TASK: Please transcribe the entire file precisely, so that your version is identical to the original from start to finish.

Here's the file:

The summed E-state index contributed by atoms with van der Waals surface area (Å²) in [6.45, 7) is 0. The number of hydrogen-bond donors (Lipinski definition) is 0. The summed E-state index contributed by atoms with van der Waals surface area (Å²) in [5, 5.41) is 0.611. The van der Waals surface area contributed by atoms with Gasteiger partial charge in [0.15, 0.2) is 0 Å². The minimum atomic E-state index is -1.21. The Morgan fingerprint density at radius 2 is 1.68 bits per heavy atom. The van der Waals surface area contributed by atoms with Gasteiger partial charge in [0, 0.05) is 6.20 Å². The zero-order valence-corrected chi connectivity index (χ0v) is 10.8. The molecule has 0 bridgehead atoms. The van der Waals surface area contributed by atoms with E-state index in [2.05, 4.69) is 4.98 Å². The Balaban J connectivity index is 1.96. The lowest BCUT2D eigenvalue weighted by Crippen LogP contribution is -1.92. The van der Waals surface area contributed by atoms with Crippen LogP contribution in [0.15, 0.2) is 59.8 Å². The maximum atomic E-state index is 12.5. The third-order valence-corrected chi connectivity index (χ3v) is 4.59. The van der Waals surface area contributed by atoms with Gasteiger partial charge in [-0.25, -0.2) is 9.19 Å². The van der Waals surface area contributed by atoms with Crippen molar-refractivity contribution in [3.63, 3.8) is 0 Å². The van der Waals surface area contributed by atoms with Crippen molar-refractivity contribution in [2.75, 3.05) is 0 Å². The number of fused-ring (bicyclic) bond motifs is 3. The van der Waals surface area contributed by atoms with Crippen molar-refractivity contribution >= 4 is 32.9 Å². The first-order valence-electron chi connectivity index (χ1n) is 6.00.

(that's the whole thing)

The summed E-state index contributed by atoms with van der Waals surface area (Å²) in [6.45, 7) is 0. The number of hydrogen-bond donors (Lipinski definition) is 0. The summed E-state index contributed by atoms with van der Waals surface area (Å²) in [5, 5.41) is 0.611. The van der Waals surface area contributed by atoms with Gasteiger partial charge in [0.15, 0.2) is 0 Å². The minimum atomic E-state index is -1.21. The Morgan fingerprint density at radius 2 is 1.68 bits per heavy atom. The van der Waals surface area contributed by atoms with Gasteiger partial charge in [0, 0.05) is 6.20 Å². The zero-order valence-corrected chi connectivity index (χ0v) is 10.8. The molecule has 0 bridgehead atoms. The van der Waals surface area contributed by atoms with E-state index in [2.05, 4.69) is 4.98 Å². The Balaban J connectivity index is 1.96. The lowest BCUT2D eigenvalue weighted by Crippen LogP contribution is -1.92. The van der Waals surface area contributed by atoms with Crippen LogP contribution in [0.15, 0.2) is 59.8 Å². The maximum atomic E-state index is 12.5. The third-order valence-corrected chi connectivity index (χ3v) is 4.59. The van der Waals surface area contributed by atoms with Gasteiger partial charge in [-0.25, -0.2) is 9.19 Å². The van der Waals surface area contributed by atoms with Crippen molar-refractivity contribution in [3.63, 3.8) is 0 Å². The van der Waals surface area contributed by atoms with Crippen molar-refractivity contribution in [2.75, 3.05) is 0 Å². The number of fused-ring (bicyclic) bond motifs is 3. The van der Waals surface area contributed by atoms with Crippen molar-refractivity contribution >= 4 is 32.9 Å². The first-order valence-electron chi connectivity index (χ1n) is 6.00.